Al-Qaeda, IS-K In Afghanistan Pose Medium-Level Threat To US: Austin

Kabul: The US Defense Secretary Lloyd Austin told a Senate hearing on Friday that Al-Qaeda, and IS-K in Afghanistan pose medium threat to the US.

“I would also say that it would take possibly two years for them to develop that capability,” Austin said. General Mark Milley, the chairman of the Joint Chiefs of Staff, gave a similar timeline but downplayed prospects that the Kabul government would crumble. “I may be wrong, but I don´t see Saigon 1975 in Afghanistan,” Milley had said. “The Taliban just aren´t the North Vietnamese Army. It´s not that kind of situation.”

The United States has been haunted by communist North Vietnam´s takeover of the Saigon, now Ho Chi Minh City, and the hasty evacuations by helicopter as the longtime US ally fell. Of special concern are some 18,000 interpreters, commandos and other Afghans who have applied for visas to the United States but are caught in a backlog. Milley said that “planning is ongoing” but that the State Department was in charge. State Department officials say they are expediting visas but want to avoid setting off a panicked exodus of educated Afghans.

In fact, the situation is quite uncertain as US wants to maintain an over-the-horizon capability in order to protect its allies with help from Afghanistan’s neighboring countries. However, there has been a dent even in this plan as Prime Minister Imran Khan has clearly said that Pakistan will not give its bases to the US for operations in Afghanistan after the latter’s troops’ withdrawal.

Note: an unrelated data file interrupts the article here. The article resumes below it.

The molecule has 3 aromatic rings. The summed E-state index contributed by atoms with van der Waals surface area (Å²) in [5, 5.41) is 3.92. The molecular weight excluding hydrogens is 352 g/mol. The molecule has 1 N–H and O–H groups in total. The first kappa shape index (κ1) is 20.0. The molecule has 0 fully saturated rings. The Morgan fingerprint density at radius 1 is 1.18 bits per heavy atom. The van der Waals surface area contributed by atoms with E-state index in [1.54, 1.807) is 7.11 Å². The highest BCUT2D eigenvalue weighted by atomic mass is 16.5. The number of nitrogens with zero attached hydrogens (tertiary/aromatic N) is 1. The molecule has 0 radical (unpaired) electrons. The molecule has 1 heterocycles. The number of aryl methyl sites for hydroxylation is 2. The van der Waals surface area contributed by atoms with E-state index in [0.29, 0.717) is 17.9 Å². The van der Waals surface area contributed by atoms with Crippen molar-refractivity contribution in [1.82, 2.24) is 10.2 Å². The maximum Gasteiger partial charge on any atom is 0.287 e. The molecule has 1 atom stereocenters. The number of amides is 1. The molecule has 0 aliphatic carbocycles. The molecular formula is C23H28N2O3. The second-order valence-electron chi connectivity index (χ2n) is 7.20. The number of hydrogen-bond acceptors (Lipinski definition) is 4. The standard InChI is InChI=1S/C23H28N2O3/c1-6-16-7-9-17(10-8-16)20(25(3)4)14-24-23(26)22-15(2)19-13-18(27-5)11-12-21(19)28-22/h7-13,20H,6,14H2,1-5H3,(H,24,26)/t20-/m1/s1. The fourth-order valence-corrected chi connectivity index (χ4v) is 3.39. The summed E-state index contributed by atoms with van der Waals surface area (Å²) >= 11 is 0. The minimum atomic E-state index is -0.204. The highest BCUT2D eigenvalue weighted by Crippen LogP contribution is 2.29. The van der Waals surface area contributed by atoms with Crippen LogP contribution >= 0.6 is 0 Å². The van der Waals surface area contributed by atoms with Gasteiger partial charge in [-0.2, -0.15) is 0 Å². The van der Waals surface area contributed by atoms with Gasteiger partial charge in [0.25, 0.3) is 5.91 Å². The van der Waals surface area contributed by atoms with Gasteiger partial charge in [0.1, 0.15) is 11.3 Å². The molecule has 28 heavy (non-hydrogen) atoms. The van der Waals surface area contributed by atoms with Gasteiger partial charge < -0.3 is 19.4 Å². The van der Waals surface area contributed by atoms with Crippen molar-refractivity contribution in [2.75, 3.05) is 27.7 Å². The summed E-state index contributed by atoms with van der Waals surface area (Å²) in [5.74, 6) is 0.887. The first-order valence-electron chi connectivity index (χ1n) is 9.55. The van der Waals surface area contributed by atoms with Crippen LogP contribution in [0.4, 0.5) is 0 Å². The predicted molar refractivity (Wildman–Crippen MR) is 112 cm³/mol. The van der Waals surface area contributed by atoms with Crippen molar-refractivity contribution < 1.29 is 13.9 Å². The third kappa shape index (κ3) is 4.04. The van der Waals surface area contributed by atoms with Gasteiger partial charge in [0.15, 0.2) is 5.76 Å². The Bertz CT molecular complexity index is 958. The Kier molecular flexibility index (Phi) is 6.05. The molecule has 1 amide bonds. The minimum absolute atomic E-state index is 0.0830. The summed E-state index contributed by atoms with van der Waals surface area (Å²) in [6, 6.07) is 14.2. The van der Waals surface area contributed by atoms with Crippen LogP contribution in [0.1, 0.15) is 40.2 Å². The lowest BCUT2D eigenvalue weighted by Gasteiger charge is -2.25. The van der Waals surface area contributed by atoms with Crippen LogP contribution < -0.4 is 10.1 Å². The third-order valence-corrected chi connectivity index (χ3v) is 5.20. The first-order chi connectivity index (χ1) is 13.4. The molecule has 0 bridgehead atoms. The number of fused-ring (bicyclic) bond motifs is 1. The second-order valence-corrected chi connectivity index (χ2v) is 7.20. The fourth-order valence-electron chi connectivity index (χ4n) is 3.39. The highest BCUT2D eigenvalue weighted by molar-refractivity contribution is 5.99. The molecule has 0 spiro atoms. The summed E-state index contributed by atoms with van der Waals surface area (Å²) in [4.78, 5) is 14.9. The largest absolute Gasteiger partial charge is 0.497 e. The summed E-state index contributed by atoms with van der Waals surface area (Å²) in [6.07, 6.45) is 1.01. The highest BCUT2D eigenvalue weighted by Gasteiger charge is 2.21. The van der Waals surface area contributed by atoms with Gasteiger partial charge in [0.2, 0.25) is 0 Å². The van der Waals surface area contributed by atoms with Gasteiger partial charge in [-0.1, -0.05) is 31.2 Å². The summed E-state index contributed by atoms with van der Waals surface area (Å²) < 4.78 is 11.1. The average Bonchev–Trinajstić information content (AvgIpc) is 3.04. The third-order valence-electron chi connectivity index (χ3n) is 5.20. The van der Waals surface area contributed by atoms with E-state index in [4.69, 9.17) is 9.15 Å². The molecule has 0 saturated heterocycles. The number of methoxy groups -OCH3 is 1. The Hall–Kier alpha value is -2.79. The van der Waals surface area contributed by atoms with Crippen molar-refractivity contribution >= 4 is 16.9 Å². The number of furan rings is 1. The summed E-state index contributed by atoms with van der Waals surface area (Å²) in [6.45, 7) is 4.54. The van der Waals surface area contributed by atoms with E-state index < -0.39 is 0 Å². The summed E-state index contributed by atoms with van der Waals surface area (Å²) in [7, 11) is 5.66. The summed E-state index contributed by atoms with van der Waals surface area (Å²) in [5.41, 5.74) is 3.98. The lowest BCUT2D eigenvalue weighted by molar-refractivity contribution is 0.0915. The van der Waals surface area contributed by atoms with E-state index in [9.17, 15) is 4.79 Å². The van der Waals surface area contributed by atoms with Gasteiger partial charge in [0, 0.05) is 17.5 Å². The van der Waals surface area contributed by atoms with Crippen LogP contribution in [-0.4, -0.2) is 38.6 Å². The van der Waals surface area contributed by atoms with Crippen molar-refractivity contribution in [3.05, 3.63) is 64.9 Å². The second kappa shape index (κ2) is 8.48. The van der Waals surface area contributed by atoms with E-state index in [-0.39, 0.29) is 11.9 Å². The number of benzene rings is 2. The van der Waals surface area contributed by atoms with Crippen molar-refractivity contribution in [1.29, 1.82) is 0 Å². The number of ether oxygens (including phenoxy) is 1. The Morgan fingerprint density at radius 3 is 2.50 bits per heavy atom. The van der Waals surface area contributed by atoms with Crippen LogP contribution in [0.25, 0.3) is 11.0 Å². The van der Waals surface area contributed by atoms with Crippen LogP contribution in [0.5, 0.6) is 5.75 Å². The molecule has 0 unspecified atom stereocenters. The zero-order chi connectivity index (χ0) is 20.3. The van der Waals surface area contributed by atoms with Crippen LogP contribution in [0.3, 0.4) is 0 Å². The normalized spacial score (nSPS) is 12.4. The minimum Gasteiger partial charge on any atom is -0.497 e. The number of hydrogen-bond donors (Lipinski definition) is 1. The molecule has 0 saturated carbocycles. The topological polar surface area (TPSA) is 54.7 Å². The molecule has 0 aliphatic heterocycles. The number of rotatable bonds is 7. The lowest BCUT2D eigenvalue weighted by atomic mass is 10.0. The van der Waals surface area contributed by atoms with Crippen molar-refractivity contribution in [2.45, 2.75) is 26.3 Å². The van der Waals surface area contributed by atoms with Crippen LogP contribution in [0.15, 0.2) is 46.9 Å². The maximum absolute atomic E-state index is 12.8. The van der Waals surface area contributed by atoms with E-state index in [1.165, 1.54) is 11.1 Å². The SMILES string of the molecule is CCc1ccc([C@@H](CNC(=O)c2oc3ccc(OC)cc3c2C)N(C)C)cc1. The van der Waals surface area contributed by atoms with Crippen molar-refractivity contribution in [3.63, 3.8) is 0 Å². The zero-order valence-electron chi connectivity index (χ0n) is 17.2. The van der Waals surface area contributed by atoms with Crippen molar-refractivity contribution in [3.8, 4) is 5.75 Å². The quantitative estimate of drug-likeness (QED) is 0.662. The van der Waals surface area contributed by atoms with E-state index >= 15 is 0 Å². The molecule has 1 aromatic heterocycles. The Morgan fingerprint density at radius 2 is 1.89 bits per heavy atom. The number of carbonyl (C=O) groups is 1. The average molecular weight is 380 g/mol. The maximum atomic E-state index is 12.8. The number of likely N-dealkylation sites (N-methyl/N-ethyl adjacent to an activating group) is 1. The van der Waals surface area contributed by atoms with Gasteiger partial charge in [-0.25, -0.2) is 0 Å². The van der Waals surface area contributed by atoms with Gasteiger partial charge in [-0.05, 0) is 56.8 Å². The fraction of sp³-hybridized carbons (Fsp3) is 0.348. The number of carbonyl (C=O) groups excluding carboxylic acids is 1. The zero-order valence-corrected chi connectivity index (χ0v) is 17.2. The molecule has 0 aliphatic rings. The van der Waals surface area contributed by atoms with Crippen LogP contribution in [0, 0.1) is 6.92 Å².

In an interview with HBO Axios, Khan reiterated Pakistan’s stance on the use of military bases and categorically stated that Islamabad will not allow it. “There’s no way we’re going to allow any bases or any sort of action from Pakistani territory into Afghanistan. Absolutely not,” he said.

In a related development, Indian foreign secretary Harsh Shringla said that the situation in Afghanistan is fluid and uncertain amid the drawdown of US forces and the Taliban’s “relentless pursuit of power through violence”, including targeted assassinations and capture of territory.

Shringla’s comments came against the backdrop of the US having completed the withdrawal of more than 50% of its troops from Afghanistan well ahead of a September deadline, and the Taliban launching a wave of attacks across the country and targeting Afghan officials, activists and journalists in many cities. The violence by the Taliban has increased despite talks with the group at different forums, whereas India has always backed calls for a ceasefire and talks involving various stakeholders and all neighboring countries to find a peaceful settlement in Afghanistan, Shringla said.

The foreign secretary was responding to questions on the withdrawal of US and foreign forces and the possibility of Indian firms investing in Afghanistan, especially in sectors such as mining. Though there have been some investments in Afghanistan’s mining sector, these have been affected by “uncertainties which are only increasing, not decreasing”, he said. “We hope the time will come when companies can go in and invest and realize their returns on investments appropriately and there is peace and stability in the country,” he added.

India, Shringla said, has always stood for a peaceful solution in Afghanistan. “We have always called for a ceasefire, we have always advocated that there should be talks between the government and the Taliban and others that are involved in this process, involving all the neighboring countries,” he said. As a friend of Afghanistan and its people, India continues to fervently hope there is peace and stability in the country, he said.

“But as I said, the situation today is very fluid and obviously a large number of US and coalition forces that have maintained a certain amount of stability, when they pull out, it creates an environment of uncertainty and we have to watch and see,” Shringla added

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